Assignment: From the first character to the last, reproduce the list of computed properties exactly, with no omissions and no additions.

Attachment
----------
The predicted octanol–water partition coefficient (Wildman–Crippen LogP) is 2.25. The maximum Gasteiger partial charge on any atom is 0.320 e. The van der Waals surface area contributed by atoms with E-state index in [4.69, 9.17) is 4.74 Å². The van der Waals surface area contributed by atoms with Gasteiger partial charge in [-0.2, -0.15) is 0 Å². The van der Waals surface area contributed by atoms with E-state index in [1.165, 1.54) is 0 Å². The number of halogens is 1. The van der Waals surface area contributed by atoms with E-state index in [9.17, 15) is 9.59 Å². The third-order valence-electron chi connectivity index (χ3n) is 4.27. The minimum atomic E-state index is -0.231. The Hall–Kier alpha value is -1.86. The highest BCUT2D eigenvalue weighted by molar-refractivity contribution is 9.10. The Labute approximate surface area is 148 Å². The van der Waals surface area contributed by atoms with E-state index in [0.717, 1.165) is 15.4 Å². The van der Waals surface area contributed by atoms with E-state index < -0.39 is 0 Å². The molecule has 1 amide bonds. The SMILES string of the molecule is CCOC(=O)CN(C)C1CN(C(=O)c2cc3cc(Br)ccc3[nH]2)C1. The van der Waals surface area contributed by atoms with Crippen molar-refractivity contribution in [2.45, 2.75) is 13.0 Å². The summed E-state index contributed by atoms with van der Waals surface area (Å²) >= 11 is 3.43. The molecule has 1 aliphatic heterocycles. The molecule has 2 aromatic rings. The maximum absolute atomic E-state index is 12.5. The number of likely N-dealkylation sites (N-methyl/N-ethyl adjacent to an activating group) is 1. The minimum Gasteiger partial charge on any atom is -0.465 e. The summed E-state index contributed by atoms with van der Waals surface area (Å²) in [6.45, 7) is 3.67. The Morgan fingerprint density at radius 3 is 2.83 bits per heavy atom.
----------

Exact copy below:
The predicted octanol–water partition coefficient (Wildman–Crippen LogP) is 2.25. The maximum Gasteiger partial charge on any atom is 0.320 e. The van der Waals surface area contributed by atoms with E-state index in [4.69, 9.17) is 4.74 Å². The van der Waals surface area contributed by atoms with Gasteiger partial charge in [-0.2, -0.15) is 0 Å². The van der Waals surface area contributed by atoms with E-state index in [1.165, 1.54) is 0 Å². The number of halogens is 1. The van der Waals surface area contributed by atoms with E-state index in [9.17, 15) is 9.59 Å². The third-order valence-electron chi connectivity index (χ3n) is 4.27. The minimum atomic E-state index is -0.231. The Hall–Kier alpha value is -1.86. The highest BCUT2D eigenvalue weighted by molar-refractivity contribution is 9.10. The Labute approximate surface area is 148 Å². The van der Waals surface area contributed by atoms with E-state index in [0.717, 1.165) is 15.4 Å². The van der Waals surface area contributed by atoms with E-state index < -0.39 is 0 Å². The molecule has 1 amide bonds. The SMILES string of the molecule is CCOC(=O)CN(C)C1CN(C(=O)c2cc3cc(Br)ccc3[nH]2)C1. The van der Waals surface area contributed by atoms with Crippen molar-refractivity contribution in [2.45, 2.75) is 13.0 Å². The summed E-state index contributed by atoms with van der Waals surface area (Å²) >= 11 is 3.43. The molecule has 1 aliphatic heterocycles. The molecule has 2 aromatic rings. The maximum absolute atomic E-state index is 12.5. The number of likely N-dealkylation sites (N-methyl/N-ethyl adjacent to an activating group) is 1. The minimum Gasteiger partial charge on any atom is -0.465 e. The summed E-state index contributed by atoms with van der Waals surface area (Å²) in [6.45, 7) is 3.67. The Morgan fingerprint density at radius 3 is 2.83 bits per heavy atom.